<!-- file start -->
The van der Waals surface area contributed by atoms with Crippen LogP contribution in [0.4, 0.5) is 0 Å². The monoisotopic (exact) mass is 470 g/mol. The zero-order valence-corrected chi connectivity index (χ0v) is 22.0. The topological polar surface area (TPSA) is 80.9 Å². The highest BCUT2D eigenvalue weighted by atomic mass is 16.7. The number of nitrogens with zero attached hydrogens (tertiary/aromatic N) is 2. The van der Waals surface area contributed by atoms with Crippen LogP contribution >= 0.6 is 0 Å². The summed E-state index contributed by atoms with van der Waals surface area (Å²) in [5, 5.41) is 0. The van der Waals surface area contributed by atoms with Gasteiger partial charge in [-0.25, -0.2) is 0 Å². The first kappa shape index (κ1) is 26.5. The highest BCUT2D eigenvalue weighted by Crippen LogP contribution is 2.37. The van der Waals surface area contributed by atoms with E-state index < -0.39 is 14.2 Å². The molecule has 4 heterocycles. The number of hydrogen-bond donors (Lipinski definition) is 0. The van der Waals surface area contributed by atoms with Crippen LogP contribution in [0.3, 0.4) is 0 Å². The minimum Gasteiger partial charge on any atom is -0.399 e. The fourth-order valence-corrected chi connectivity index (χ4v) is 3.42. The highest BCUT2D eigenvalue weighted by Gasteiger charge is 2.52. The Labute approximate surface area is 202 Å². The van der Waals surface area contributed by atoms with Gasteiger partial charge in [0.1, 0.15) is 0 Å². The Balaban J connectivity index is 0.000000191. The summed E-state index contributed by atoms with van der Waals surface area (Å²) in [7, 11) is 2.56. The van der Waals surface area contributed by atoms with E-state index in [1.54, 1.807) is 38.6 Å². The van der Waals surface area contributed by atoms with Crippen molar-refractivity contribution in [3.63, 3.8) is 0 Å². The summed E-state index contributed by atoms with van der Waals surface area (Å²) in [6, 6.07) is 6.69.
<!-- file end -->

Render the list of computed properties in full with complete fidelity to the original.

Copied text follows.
The van der Waals surface area contributed by atoms with Crippen LogP contribution in [0.4, 0.5) is 0 Å². The monoisotopic (exact) mass is 470 g/mol. The zero-order valence-corrected chi connectivity index (χ0v) is 22.0. The topological polar surface area (TPSA) is 80.9 Å². The highest BCUT2D eigenvalue weighted by atomic mass is 16.7. The number of nitrogens with zero attached hydrogens (tertiary/aromatic N) is 2. The van der Waals surface area contributed by atoms with Crippen LogP contribution >= 0.6 is 0 Å². The summed E-state index contributed by atoms with van der Waals surface area (Å²) in [5, 5.41) is 0. The van der Waals surface area contributed by atoms with Gasteiger partial charge in [-0.25, -0.2) is 0 Å². The first kappa shape index (κ1) is 26.5. The highest BCUT2D eigenvalue weighted by Crippen LogP contribution is 2.37. The van der Waals surface area contributed by atoms with E-state index < -0.39 is 14.2 Å². The molecule has 4 heterocycles. The number of hydrogen-bond donors (Lipinski definition) is 0. The van der Waals surface area contributed by atoms with Crippen LogP contribution in [0.3, 0.4) is 0 Å². The minimum Gasteiger partial charge on any atom is -0.399 e. The fourth-order valence-corrected chi connectivity index (χ4v) is 3.42. The highest BCUT2D eigenvalue weighted by Gasteiger charge is 2.52. The Labute approximate surface area is 202 Å². The van der Waals surface area contributed by atoms with Gasteiger partial charge in [0.1, 0.15) is 0 Å². The Balaban J connectivity index is 0.000000191. The summed E-state index contributed by atoms with van der Waals surface area (Å²) in [7, 11) is 2.56. The van der Waals surface area contributed by atoms with E-state index in [1.54, 1.807) is 38.6 Å². The van der Waals surface area contributed by atoms with Crippen molar-refractivity contribution in [3.63, 3.8) is 0 Å². The summed E-state index contributed by atoms with van der Waals surface area (Å²) in [6, 6.07) is 6.69.